“Kukkoro” was translated officially as “Maybe she’s the super-honorable martyr type?”. However, that is not really accurate. “くっころ / Kuk… koro!” is a abbreviation of “くっ…殺せ！/ Kuk… korose!” which roughly translates to a frustrated sign followed by “kill (me)!”.
“Kuk… korose!” is the typical line said by a female fighter (usually a knight who also has a lot of pride) in Japanese R18+ fiction after being defeated (typically by sleazy bad guys, orcs, etc.). Typically, the female is denied death and then the ones who beat her have their way with her body. The abbreviation “kukkoro” is usually only ever used as a reference to the situation where someone would say “kuk… kill me!”. This is why Mile was in disbelief at herself while blushing right afterwards because she associated the knight with something outrageously perverted.
That a high school girl would know of such a trope and even the very otaku term for it is highly unusual. That and her knowledge of other relatively old works may be a foreshadow to something.
Mile’s mention of bad guys who are “Century’s End-like” is a reference to the Century’s End (Seikimatsu) from the manga Hokuto no Ken, the world ruled by rampant violence and civilisation and order had perished. The bad guys look like the ones typically appearing in such a world.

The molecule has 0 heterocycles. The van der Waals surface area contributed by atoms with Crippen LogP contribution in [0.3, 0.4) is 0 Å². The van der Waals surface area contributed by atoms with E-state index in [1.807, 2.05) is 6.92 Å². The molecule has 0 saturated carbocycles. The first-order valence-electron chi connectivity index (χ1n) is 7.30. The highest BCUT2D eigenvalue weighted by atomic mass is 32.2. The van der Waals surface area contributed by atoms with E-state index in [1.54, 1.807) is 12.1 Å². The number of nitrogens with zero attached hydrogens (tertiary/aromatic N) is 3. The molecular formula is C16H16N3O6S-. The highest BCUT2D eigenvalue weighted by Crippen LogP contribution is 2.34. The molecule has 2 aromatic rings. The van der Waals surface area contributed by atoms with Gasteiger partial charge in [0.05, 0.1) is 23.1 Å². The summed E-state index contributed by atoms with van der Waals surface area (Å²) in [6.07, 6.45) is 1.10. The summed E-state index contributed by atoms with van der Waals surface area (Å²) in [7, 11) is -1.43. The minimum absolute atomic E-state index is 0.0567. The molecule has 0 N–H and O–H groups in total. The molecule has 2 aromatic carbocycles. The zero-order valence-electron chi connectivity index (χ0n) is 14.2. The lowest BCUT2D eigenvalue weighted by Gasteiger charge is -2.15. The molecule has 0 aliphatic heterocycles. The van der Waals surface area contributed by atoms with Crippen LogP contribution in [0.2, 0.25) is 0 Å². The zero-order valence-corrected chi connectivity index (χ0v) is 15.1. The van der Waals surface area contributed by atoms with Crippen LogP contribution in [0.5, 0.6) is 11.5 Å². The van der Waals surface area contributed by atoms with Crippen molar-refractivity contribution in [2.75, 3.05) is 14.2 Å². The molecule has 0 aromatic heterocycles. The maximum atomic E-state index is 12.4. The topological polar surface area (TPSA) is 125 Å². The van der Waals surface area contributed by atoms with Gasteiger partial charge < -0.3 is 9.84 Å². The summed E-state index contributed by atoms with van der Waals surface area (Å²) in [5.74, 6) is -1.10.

Additionally, the “hya-ha” (more correctly, “hyahhaa”) is like the shout of joy of such bad guys.
The “hya-ha” (more correctly, “hyahhaa”) is like the shout of joy of the Century’s End bad guys.
“Obutsu wa shoudoku” (roughly, “the garbage/filth are to be sterilised”) is a reference to the line “汚物は消毒だー! / Obutsu wa shoudoku daa!” (same meaning) from Hokuto no Ken, where one Century’s End-type bad guy character uses a flamethrower to brutally burn to death some villagers.
Reina says of herself that “people call her Reina of Crimson”. Since she claimed, herself, that others call her that, it was strange and that was why Mile said “she said it herself” (or “She told us herself!” in the official translation). The official translation, “Also known as the Crimson Reina” omits the detail that “Crimson Reina” is what she claims other people call her.
The bad guy’s action where he strips while jumping at the girl at the same time is known as the “Lupin dive” from the Lupin III series.
The 6800 times more may be a parody of the bones becoming 6600 times stronger-than-diamond effect from the manga series Paaman (or Perman in English).
The “I’m not some mage who arrived on the back of a dragon!” was a reference to Lina Inverse from the manga and anime series Slayers who’s nickname is “Doramata Lina” from ”doragon mo mataide tooru” (roughly, “saddling even dragons to pass through”).
Nano’s “Did something just stand up?” refers to a flag standing up, where a flag is like an indicator triggered by some event or action in the story which then indicates a future specific story development or situation that will occur. For example, a “death flag” indicates death will occur. In this case, the flag trigger was her saying she would surely not see the other 3 girls again, and the flag foreshadows that she would see them again.
Mile’s response “Stand up? You mean like Clara?” is a reference to Clara from the children’s fiction story Heidi.
Screenshot credits: ©ＦＵＮＡ・亜方逸樹／アース・スター エンターテイメント／のうきん製作委員会